More well-known as a world-class golfer and for his colorful lifestyle, John Daly returns with his second album. Like his last record, My Life, I Only Know One Way is largely an autobiographical outing. True to his Arkansas roots, Daly’s Southern-fried anthem “Hit It Hard” announces that he means business and plans to win, regardless of the game. This track should really get some good radio play if programmers will give it a chance. “Blue Collar Golfer” tells his own personal story, while “All I Know” and “Lonely As A Man Can Be” rips his bravado back to expose the pain lurking underneath – all the while holding out the hope that things will get better. “Big John” rocks and swaggers with growling guitar and honky tonk piano which really fits Daly well. Dylan’s “Knockin’ On Heaven’s Door” gets a work out – but this time with a quiet resolve from a man who has lived like he is 10-feet tall and bullet proof. With musical supporters including Kid Rock, Willie Nelson, Darius Rucker and Johnny Lee, maybe Daly will find the kind of support for his music that he has for his golf game, and that would be a good thing. Paul Clifford

“I have always made albums with the idea that each one is a snapshot of where you are in your life,” states Mary Chapin Carpenter. Recorded after a near-death experience, The Age Of Miracles rings with sincerity, melancholy and gratitude. The title track is a personal exploration of regret and resilience - but also a larger, more universal expression of wonder at the times that we are living in. “Zepher” is a metaphor for storms breaking and of finding the courage to fly untethered from the earthly bounds of love. “I Put My Ring Back On,” a hooky mid-tempo, exposes the forgiving nature of a marriage and how turning inward to reunite - as opposed to leaving - is sometimes the better option to deal with painful past hurts. “I Was A Bird” taps into the inner child in all of us – one who dreams of flying high on wings and of drifting like a cloud without a care. “Mrs. Hemingway,” written about the first wife of Ernest Hemingway, uses her voice to look back at the Lost Generation, just before her husband fell in love with her best friend and changed her life forever. The Age Of Miracles feels like the return of a long lost friend. Welcome back, Mary. Susan Fischer

By: Andrea Gray



ou are Beautiful! Welcome Lovely Ladies into my version of Transformation of Body and Mind. I seek to convey my feelings, experience, and view in order to help you to open up your eyes and be grateful for the all that you are - all the likes and dislikes alike. And, even gracefully accept those things that you cannot change as a part of your unique being – and find the power to enhance and strengthen things that can be made stronger, inside and out. I think it’s essential to begin with a healthy balance of the Mind for peace and clarity. This comes from several different body and mind exercises on a daily basis. Take a look at only the moment that lives before you - the moment of “Now,” for that’s all that you have. Yesterday is gone, tomorrow may never come, and therefore in order to truly be alive and “living” is only about the moment. Cherish it and all situations that unfold moment by moment; lay it out before you as if it’s a fine piece of art. Look for the beauty in it, the color, the texture, and the message. Every moment in life is to be cherished as a gift. If we look at life in this way, it gives us depth and meaning. It’s truly about the journey within our own lives, moment by moment, mile by mile. It’s not the destination that we should focus on. Sure, keep it in mind, however if you only focus on that place of destination, then you surely will have missed so much along the stretch of miles you have traveled on this journey in life.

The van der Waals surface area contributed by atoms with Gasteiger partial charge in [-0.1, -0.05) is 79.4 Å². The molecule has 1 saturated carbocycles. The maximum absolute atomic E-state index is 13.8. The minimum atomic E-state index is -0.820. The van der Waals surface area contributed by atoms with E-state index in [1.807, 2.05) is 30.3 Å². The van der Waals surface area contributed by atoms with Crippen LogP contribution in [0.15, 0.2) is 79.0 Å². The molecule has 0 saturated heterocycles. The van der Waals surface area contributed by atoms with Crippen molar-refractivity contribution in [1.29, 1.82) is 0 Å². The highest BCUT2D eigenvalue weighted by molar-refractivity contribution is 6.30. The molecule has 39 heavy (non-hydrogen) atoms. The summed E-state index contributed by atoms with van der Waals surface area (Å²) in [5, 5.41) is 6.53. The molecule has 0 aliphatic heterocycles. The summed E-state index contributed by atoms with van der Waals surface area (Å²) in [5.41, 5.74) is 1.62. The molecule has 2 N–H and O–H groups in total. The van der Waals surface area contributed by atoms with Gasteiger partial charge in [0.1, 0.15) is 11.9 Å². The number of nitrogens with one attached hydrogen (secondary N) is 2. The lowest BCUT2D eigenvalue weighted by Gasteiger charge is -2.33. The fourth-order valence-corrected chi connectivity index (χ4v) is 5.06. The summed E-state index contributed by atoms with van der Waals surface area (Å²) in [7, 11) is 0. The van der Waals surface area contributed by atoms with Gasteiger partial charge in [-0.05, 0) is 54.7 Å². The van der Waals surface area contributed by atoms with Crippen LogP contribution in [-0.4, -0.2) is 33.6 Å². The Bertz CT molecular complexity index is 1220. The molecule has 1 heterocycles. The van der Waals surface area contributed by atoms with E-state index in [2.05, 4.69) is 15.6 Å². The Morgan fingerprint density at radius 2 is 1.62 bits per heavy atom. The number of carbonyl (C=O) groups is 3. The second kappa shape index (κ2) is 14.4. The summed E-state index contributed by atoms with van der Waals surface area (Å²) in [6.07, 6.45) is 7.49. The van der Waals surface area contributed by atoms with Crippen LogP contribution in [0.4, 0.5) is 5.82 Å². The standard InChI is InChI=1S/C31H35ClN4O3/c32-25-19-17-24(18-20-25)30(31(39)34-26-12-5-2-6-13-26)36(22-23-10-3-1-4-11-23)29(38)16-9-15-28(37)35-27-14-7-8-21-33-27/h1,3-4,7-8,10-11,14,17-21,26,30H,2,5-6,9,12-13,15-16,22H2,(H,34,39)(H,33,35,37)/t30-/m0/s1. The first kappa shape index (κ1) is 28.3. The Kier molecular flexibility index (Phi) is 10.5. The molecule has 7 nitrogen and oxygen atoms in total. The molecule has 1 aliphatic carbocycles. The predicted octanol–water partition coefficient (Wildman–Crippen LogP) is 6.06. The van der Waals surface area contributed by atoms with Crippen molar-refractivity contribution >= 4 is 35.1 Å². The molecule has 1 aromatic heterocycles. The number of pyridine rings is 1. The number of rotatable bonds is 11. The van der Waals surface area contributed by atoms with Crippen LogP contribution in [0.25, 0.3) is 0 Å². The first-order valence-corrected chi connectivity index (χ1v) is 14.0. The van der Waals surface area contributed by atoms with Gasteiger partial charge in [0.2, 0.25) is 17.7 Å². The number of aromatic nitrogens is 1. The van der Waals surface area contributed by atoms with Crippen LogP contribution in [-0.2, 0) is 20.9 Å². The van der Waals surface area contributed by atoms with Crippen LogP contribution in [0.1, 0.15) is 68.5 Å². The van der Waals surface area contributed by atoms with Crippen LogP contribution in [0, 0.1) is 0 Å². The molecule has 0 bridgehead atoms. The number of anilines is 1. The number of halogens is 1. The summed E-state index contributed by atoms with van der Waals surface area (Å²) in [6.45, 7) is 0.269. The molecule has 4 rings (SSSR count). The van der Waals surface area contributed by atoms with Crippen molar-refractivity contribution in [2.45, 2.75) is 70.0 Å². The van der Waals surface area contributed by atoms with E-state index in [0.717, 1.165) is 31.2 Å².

For example, this day I had planned on taking my kayak out to a river to get away and enjoy the beauty, relax, exercise, and discover something new. In the past, I may have been not only disappointed, but perhaps mad and most likely; I may have let the rainy conditions totally ruin my day. It wasn’t what had happened. It was the mindset, the choice of reaction, the mind’s perception that I chose to look at the situation in a different way. Do I have to remind you how precious and short life is? How do you know, this may just be your last day on this earth, therefore make it what you can. I myself chose to catch up on some things around the house stopping occasionally to look out my window at the amazing lush green foliage which surrounds the perimeter of my property, taking time to listen to the beautiful sounds of the birds singing. I’m even thinking of taking a nice walk on a nearby trail along the lake shoreline if there is even a small break in the weather on this rainy day. If not, I might just do some yoga here in my own home or take a little trip to the yoga center. Not long after my thoughts of “what’s next,” the weather broke and I took the walk along the lake shoreline near my home. As I walked, I reviewed my knowledge about resistance. Resistance is so important in so many ways. We utilize natural resistance in order to strengthen our body, mind and spirit. It’s a natural tool to help to balance and align ourselves. Not only does it strengthen the body, as a result strengthening the mind, and then often